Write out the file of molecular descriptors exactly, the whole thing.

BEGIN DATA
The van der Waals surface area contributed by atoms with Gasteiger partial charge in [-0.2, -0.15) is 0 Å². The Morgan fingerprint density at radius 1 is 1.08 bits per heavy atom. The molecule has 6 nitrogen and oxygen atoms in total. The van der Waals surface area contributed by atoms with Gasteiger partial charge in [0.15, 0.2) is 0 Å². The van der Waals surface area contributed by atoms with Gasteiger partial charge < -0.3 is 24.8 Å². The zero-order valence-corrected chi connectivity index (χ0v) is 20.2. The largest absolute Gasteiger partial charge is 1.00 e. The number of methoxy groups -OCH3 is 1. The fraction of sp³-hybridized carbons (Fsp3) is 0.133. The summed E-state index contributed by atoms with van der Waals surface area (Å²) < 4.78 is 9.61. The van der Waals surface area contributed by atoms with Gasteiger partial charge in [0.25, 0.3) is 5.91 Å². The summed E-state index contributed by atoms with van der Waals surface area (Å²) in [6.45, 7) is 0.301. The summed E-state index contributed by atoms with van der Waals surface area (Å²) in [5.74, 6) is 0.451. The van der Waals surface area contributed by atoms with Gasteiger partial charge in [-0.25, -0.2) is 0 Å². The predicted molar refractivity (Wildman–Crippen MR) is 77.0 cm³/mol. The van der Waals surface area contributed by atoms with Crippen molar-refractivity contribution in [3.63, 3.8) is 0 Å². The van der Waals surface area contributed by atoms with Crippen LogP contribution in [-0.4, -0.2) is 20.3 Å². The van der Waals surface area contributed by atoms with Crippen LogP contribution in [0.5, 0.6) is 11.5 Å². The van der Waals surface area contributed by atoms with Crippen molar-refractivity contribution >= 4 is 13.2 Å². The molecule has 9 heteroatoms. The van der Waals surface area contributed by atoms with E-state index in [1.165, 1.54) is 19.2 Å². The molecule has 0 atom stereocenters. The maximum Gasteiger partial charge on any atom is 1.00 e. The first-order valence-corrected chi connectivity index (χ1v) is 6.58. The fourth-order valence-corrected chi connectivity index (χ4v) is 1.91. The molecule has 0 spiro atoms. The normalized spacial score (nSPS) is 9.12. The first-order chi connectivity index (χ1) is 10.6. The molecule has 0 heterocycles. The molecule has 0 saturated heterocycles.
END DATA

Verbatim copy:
The van der Waals surface area contributed by atoms with Gasteiger partial charge in [-0.2, -0.15) is 0 Å². The Morgan fingerprint density at radius 1 is 1.08 bits per heavy atom. The molecule has 6 nitrogen and oxygen atoms in total. The van der Waals surface area contributed by atoms with Gasteiger partial charge in [0.15, 0.2) is 0 Å². The van der Waals surface area contributed by atoms with Gasteiger partial charge < -0.3 is 24.8 Å². The zero-order valence-corrected chi connectivity index (χ0v) is 20.2. The largest absolute Gasteiger partial charge is 1.00 e. The number of methoxy groups -OCH3 is 1. The fraction of sp³-hybridized carbons (Fsp3) is 0.133. The summed E-state index contributed by atoms with van der Waals surface area (Å²) < 4.78 is 9.61. The van der Waals surface area contributed by atoms with Gasteiger partial charge in [0.25, 0.3) is 5.91 Å². The summed E-state index contributed by atoms with van der Waals surface area (Å²) in [6.45, 7) is 0.301. The summed E-state index contributed by atoms with van der Waals surface area (Å²) in [5.74, 6) is 0.451. The van der Waals surface area contributed by atoms with Gasteiger partial charge in [-0.25, -0.2) is 0 Å². The predicted molar refractivity (Wildman–Crippen MR) is 77.0 cm³/mol. The van der Waals surface area contributed by atoms with Crippen molar-refractivity contribution in [3.63, 3.8) is 0 Å². The van der Waals surface area contributed by atoms with Crippen LogP contribution in [-0.4, -0.2) is 20.3 Å². The van der Waals surface area contributed by atoms with Crippen LogP contribution in [0.5, 0.6) is 11.5 Å². The van der Waals surface area contributed by atoms with Crippen molar-refractivity contribution >= 4 is 13.2 Å². The molecule has 9 heteroatoms. The van der Waals surface area contributed by atoms with E-state index in [1.165, 1.54) is 19.2 Å². The molecule has 0 atom stereocenters. The maximum Gasteiger partial charge on any atom is 1.00 e. The first-order valence-corrected chi connectivity index (χ1v) is 6.58. The fourth-order valence-corrected chi connectivity index (χ4v) is 1.91. The molecule has 0 spiro atoms. The normalized spacial score (nSPS) is 9.12. The first-order chi connectivity index (χ1) is 10.6. The molecule has 0 heterocycles. The molecule has 0 saturated heterocycles.